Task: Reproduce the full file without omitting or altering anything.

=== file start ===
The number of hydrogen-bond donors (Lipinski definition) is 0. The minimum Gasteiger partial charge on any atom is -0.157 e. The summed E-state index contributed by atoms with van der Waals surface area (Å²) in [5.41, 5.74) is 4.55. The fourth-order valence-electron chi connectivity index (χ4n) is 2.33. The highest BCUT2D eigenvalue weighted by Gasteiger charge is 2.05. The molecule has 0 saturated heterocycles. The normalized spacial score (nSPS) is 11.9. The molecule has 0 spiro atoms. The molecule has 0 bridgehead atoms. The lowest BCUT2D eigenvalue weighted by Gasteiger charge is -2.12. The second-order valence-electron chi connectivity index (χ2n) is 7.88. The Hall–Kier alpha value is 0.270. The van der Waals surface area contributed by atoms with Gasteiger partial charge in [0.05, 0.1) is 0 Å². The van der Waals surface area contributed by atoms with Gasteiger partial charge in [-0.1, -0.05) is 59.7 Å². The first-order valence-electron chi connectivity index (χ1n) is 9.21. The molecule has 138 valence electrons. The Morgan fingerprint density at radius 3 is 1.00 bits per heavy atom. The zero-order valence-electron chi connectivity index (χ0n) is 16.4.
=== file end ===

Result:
The number of hydrogen-bond donors (Lipinski definition) is 0. The minimum Gasteiger partial charge on any atom is -0.157 e. The summed E-state index contributed by atoms with van der Waals surface area (Å²) in [5.41, 5.74) is 4.55. The fourth-order valence-electron chi connectivity index (χ4n) is 2.33. The highest BCUT2D eigenvalue weighted by Gasteiger charge is 2.05. The molecule has 0 saturated heterocycles. The normalized spacial score (nSPS) is 11.9. The molecule has 0 spiro atoms. The molecule has 0 bridgehead atoms. The lowest BCUT2D eigenvalue weighted by Gasteiger charge is -2.12. The second-order valence-electron chi connectivity index (χ2n) is 7.88. The Hall–Kier alpha value is 0.270. The van der Waals surface area contributed by atoms with Gasteiger partial charge in [0.05, 0.1) is 0 Å². The van der Waals surface area contributed by atoms with Gasteiger partial charge in [-0.1, -0.05) is 59.7 Å². The first-order valence-electron chi connectivity index (χ1n) is 9.21. The molecule has 138 valence electrons. The Morgan fingerprint density at radius 3 is 1.00 bits per heavy atom. The zero-order valence-electron chi connectivity index (χ0n) is 16.4.